Gary Sims, a developer and educator, has created a custom firmware called “piccoloBASIC” for the Raspberry Pi Pico and other RP2040-based microcontroller boards. This firmware allows programming in the BASIC programming language, a popular language from the 80s and 90s. BASIC was known for its accessibility and was widely used during the home computing revolution.
Sims’ version of BASIC is tailored for modern microcontrollers like the RP2040. The RP2040’s capabilities far exceed the memory and processing power of the systems on which classic BASIC interpreters ran. This version of BASIC offers basic GPIO handling and supports external hardware through the RP2040’s GPIO pins.
Named “piccoloBASIC,” this firmware is a derivative of Adam Dunkels’ uBASIC project, which aimed to run on resource-constrained hardware. Sims’ version removes classic BASIC’s line numbering and introduces labels for GOTO and GOSUB statements. It supports floating point numbers, randomization functions, push and pop stacks for integers, new math functions, and file storage via Arm’s LittleFS.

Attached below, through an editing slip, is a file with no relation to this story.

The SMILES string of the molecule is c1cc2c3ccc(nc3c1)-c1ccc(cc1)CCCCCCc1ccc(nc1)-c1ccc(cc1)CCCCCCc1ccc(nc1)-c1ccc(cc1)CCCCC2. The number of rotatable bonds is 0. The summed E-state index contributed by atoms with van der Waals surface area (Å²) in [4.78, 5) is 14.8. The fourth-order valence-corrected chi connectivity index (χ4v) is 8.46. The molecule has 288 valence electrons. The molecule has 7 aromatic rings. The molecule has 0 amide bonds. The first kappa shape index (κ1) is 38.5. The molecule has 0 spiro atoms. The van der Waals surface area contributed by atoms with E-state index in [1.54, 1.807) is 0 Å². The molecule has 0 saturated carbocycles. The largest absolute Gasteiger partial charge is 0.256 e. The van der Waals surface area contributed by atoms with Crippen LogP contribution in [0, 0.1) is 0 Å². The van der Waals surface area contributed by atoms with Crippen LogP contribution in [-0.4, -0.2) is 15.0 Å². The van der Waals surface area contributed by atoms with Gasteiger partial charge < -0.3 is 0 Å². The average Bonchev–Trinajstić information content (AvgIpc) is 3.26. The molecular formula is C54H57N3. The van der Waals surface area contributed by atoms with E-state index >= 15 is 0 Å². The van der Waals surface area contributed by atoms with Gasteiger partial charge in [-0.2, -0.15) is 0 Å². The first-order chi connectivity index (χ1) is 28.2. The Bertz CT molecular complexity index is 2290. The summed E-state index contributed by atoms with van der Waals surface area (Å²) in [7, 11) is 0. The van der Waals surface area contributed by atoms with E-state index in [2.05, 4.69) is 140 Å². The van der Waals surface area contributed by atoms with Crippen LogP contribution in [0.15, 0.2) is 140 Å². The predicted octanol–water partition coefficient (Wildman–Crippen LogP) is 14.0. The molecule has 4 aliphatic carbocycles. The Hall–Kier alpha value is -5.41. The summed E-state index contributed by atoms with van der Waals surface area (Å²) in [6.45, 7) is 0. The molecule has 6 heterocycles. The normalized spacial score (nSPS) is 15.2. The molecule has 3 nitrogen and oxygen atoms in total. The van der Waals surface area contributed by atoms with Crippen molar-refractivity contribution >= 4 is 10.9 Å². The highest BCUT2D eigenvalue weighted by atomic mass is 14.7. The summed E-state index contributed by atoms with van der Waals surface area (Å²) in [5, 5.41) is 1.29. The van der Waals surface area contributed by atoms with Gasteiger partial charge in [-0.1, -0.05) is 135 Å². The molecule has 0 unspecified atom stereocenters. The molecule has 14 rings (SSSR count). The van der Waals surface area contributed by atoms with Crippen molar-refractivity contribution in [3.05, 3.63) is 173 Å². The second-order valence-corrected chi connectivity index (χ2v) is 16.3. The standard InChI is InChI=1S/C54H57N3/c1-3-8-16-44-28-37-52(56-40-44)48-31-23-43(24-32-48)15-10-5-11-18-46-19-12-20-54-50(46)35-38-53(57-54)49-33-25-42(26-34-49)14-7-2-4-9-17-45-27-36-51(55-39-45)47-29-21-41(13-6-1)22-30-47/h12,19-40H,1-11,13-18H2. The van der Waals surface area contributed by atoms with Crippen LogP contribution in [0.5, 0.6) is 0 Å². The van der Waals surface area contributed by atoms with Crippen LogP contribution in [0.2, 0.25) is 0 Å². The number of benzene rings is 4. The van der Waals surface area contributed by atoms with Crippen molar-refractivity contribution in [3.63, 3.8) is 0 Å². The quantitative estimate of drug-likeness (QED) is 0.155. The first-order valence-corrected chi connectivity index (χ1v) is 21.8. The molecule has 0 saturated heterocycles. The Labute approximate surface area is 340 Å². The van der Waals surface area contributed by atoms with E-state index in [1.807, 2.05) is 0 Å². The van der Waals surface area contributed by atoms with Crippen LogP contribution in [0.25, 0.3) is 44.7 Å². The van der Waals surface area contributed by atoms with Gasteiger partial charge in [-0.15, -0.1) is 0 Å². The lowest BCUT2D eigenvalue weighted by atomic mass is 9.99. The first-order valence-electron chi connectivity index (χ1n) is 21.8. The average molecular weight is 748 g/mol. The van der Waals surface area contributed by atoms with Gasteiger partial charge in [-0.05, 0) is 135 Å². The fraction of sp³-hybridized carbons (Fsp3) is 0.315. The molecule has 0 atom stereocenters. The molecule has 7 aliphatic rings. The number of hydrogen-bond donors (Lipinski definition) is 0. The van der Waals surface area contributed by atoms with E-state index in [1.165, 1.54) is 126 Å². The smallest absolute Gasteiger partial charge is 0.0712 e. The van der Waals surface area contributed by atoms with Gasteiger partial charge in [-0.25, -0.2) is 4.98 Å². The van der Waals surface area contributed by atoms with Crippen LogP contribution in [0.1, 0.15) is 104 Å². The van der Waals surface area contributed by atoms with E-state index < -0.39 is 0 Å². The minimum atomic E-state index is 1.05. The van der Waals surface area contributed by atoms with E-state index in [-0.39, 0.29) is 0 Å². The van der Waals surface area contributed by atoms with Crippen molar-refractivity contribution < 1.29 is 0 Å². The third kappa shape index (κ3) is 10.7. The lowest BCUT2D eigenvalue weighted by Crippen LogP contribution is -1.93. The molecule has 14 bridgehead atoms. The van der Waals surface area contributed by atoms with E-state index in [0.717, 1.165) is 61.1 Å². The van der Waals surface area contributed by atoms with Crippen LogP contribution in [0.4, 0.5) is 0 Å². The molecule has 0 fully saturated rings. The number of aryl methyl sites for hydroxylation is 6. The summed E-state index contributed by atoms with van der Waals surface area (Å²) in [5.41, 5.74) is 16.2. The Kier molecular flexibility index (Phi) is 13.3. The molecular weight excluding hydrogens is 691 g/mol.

The compiled firmware, along with the source code under the BSD three-clause license, is available on Sims’ GitHub repository. The project provides a fun and nostalgic way to program microcontrollers using a language that has historical significance in the computing world. If you’re interested in testing this out then we have the perfect Raspberry Pi Pico kits and books for you:
- Kitronik Inventor’s Kit for the Raspberry Pi Pico with Tutorial
- Raspberry Pi Pico W Maker kit 2 power supply 5V 2A
- Get Started with MicroPython on Raspberry Pi Pico